Send to

Choose Destination
Hum Brain Mapp. 2013 Jul;34(7):1579-90. doi: 10.1002/hbm.22010. Epub 2012 Feb 22.

Auditory stroop and absolute pitch: an fMRI study.

Author information

Max Planck Institute for Human Cognitive and Brain Sciences, Leipzig, Germany.


To date, the underlying cognitive and neural mechanisms of absolute pitch (AP) have remained elusive. In the present fMRI study, we investigated verbal and tonal perception and working memory in musicians with and without absolute pitch. Stimuli were sine wave tones and syllables (names of the scale tones) presented simultaneously. Participants listened to sequences of five stimuli, and then rehearsed internally either the syllables or the tones. Finally participants indicated whether a test stimulus had been presented during the sequence. For an auditory stroop task, half of the tonal sequences were congruent (frequencies of tones corresponded to syllables which were the names of the scale tones) and half were incongruent (frequencies of tones did not correspond to syllables). Results indicate that first, verbal and tonal perception overlap strongly in the left superior temporal gyrus/sulcus (STG/STS) in AP musicians only. Second, AP is associated with the categorical perception of tones. Third, the left STG/STS is activated in AP musicians only for the detection of verbal-tonal incongruencies in the auditory stroop task. Finally, verbal labelling of tones in AP musicians seems to be automatic. Overall, a unique feature of AP appears to be the similarity between verbal and tonal perception.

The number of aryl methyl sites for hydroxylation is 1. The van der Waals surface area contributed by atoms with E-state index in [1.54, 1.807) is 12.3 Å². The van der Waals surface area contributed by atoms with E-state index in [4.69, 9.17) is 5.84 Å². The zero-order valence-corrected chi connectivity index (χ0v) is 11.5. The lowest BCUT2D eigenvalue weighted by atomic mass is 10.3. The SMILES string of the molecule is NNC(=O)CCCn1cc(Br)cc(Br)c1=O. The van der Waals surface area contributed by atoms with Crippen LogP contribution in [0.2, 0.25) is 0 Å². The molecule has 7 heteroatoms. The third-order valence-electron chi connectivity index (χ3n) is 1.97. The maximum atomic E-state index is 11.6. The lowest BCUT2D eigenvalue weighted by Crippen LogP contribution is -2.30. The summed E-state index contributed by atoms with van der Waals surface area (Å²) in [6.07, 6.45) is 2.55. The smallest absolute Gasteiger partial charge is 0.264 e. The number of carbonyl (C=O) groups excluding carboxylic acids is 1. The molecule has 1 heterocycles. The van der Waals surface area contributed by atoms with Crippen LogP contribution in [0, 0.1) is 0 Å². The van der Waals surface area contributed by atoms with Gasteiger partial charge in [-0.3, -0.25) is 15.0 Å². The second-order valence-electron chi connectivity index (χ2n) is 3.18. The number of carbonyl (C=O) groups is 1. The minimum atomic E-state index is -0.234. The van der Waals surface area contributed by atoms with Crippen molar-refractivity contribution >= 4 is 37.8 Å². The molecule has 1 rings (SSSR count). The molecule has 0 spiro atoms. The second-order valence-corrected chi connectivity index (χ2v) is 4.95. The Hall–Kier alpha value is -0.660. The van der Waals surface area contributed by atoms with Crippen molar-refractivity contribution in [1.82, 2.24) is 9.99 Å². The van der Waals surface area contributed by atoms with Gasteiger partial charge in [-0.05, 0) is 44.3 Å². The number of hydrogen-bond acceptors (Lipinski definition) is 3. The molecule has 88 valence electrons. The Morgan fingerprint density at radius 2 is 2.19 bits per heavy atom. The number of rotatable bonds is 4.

[Indexed for MEDLINE]

Supplemental Content

Full text links

Icon for Wiley
Loading ...
Support Center